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How to end Boko Haram in North East, by Yobe governor

By Njadvara Musa (Maiduguri) and Danjuma Michael (Katsina)
06 November 2019   |   2:59 am
Governor Mai Mala Buni of Yobe State has called on the military to open or reinforce a safe haven for bandits who desire to repent.

Governor Mai Mala Buni of Yobe. Photo; TWITTER/BUNIMEDIA

Governor Mai Mala Buni of Yobe State has called on the military to open or reinforce a safe haven for bandits who desire to repent.

While addressing participants at a Security Summit held at Government House, Maiduguri, Borno State yesterday, Buni said, “We should also be more forceful to seek and engage the general public in the quest for lasting peace. This is something that we are already doing in Yobe.

“Through deliberate public information and enlightenment campaigns, we should work to make members of the public active partners of our security agencies. This could be achieved by getting them to pass useful information whenever they notice any suspicious persons or movements.”

The governor urged security agencies to regard information reasonably provided as useful by taking the fight to terrorists’ hideouts.

He said troops should chase down leads and give members of public the confidence that their participation and contributions are factored and appreciated to end the war.

Meanwhile, Katsina State is re-assessing its recent decision to dialogue with bandits.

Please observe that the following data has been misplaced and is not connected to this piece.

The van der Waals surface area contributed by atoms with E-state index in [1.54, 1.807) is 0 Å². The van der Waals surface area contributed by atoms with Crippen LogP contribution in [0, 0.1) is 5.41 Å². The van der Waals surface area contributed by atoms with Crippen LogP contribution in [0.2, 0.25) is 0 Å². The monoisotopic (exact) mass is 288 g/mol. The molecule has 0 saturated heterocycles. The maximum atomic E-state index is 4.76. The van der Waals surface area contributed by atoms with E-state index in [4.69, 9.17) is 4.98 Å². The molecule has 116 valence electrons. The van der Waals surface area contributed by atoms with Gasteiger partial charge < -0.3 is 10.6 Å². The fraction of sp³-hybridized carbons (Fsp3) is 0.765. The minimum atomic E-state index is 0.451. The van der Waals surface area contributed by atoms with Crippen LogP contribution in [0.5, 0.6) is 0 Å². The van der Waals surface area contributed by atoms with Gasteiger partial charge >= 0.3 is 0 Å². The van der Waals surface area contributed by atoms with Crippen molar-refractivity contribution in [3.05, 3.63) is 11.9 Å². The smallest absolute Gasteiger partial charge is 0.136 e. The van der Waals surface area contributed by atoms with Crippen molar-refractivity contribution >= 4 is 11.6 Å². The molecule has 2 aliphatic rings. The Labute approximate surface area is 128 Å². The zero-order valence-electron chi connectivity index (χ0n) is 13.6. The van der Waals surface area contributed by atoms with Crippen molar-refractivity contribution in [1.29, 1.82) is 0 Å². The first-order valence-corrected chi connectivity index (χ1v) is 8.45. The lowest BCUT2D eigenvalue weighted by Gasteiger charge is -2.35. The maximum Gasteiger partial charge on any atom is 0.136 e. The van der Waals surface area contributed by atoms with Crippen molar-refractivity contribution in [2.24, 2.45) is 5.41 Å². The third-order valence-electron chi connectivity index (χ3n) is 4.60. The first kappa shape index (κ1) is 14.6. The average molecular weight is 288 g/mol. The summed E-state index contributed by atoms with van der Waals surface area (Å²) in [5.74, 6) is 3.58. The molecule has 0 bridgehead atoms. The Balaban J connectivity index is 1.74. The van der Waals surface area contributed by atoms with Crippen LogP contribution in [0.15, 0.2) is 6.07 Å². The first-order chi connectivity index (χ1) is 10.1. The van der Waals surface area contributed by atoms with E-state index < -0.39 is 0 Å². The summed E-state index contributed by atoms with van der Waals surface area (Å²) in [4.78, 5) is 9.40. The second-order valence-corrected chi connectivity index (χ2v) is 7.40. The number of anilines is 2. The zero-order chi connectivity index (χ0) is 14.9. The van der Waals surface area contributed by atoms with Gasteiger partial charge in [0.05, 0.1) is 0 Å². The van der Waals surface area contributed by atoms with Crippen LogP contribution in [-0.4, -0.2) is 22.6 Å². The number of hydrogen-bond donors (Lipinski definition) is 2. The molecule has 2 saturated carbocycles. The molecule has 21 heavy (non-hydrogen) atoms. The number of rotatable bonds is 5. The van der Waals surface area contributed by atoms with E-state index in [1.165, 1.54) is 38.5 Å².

Governor Aminu Masari said the dialogue with bandits in eight frontline councils would be assessed and adjustments made to ensure that the state did not return to its dark days of insecurity.

Masari, said yesterday at a security stakeholders’ meeting that there was a need to ascertain the performance of every group involved in the peace initiative, including the government, repentant bandits and security agencies.

The state had witnessed security challenges in eight councils, with bandits perpetrating heinous crimes that include cattle rustling, killing, rape, and kidnapping. But the state government interfaced with leaders of the bandits, with Governor Masari personally meeting with them to discuss how to end the wanton destruction of lives and property.

The interface led to a peace initiative, which saw government facilitating the release of several bandits in police custody, while the bandits set free dozens of hapless citizens they had abducted during their raids.

Masari said the essence of the meeting was to review the security situation in the state since the dialogue was held and to ensure its sustainability for the socio-economic transformation of the state.